Juniper Networks chief executive Rami Rahim — who joined the company as employee number 32 and worked on Juniper's first product — said there was "way too much complexity" in networks and IT systems, and this is costing billions in lost productivity, "in some cases downright crippling companies".
But Juniper was built on the idea of solving hard problems, and Rahim said the plan is to "shift complexity from our customers to us".
"Cloud and multi-cloud are the next big chapter" for IT as a whole, he said, and with Contrail Enterprise Multicloud "we've democratised the era of cloud operations... it is dead simple to use."
Contrail Enterprise Multicoloud is an open alternative to other vendors' proprietary approaches such as ACI and NSX – one that can be used with private or public clouds, and from bare metal servers to containers.
"We are going on a standards-based path. We are not doing anything proprietary," he said.
Contrail Enterprise Multicloud provides a common platform for orchestration, visibility and control, Leelanivas told iTWire.
Juniper has multiple customers who have their own data centres as well as using public clouds such as AWS and Azure. Large enterprises want multi-cloud-ready data centres that can burst into the cloud when necessary to meet peak demands (moving entirely to public cloud is too expensive, he observed).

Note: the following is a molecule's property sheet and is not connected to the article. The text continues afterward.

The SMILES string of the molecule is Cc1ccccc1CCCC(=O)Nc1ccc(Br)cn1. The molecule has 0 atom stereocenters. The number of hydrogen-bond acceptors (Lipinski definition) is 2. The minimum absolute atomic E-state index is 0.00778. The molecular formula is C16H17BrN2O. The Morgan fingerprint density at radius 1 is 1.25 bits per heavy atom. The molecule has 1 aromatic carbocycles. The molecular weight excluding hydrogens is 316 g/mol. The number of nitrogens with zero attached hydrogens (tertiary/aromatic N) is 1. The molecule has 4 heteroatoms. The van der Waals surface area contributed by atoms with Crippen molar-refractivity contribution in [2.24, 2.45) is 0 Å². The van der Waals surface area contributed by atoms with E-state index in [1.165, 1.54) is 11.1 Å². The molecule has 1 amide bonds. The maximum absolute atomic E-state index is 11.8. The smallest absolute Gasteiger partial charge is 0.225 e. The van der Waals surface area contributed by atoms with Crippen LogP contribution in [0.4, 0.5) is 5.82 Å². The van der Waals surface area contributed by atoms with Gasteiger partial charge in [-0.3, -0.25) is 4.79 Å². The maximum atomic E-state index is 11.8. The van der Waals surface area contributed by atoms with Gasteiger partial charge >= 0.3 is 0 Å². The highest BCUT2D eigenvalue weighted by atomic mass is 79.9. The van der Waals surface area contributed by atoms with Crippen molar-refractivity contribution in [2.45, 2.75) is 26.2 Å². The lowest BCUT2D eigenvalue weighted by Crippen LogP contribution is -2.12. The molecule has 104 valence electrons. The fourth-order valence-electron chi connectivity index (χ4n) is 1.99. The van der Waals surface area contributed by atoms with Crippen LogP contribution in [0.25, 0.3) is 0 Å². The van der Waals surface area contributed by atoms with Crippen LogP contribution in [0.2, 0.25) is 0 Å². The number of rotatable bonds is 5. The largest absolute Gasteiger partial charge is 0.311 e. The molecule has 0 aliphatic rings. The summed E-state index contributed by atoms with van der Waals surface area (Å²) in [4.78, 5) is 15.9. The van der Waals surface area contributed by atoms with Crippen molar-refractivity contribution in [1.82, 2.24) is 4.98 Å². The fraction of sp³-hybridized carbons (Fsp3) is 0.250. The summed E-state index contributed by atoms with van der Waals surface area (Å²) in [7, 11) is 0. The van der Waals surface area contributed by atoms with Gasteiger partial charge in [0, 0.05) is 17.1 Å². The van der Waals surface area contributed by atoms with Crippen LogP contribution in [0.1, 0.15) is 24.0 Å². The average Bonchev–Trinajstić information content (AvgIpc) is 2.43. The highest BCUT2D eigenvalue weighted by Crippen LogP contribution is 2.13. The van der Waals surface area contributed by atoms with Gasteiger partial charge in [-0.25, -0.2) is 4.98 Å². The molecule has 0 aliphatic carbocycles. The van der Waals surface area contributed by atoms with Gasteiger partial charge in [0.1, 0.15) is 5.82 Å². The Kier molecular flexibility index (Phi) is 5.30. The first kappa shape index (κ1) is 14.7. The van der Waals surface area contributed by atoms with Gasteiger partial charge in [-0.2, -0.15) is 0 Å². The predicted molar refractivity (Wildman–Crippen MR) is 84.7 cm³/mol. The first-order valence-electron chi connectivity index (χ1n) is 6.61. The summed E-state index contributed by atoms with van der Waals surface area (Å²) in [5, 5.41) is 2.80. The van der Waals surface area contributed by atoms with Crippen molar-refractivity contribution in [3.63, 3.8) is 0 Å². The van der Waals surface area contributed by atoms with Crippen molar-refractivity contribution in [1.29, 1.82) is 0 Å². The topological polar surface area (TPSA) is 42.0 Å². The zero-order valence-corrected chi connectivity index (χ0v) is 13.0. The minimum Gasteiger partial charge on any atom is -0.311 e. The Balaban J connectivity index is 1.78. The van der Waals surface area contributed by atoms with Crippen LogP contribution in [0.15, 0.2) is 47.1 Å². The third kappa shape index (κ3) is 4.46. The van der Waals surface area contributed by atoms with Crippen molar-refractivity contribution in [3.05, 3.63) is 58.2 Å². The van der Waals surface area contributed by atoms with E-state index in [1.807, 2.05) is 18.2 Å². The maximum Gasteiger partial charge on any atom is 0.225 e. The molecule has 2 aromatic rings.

And where an organisation doesn't have its own data centre, Contrail Enterprise Multicloud allows it to move workloads between public clouds.
In either situation, it saves customers from paying what Leelanivas called the "VMware tax".
The plan is to extend Contrail Enterprise Multicoloud to campus and branch networks. Campus networks need unified security and a mechanism to accommodate best of breed wireless providers (such as Aerohive, Aruba and Ruckus), while branch networks are often seen as chokepoints calling out for the delivery of multiple functions through one — possibly multi-vendor — platform.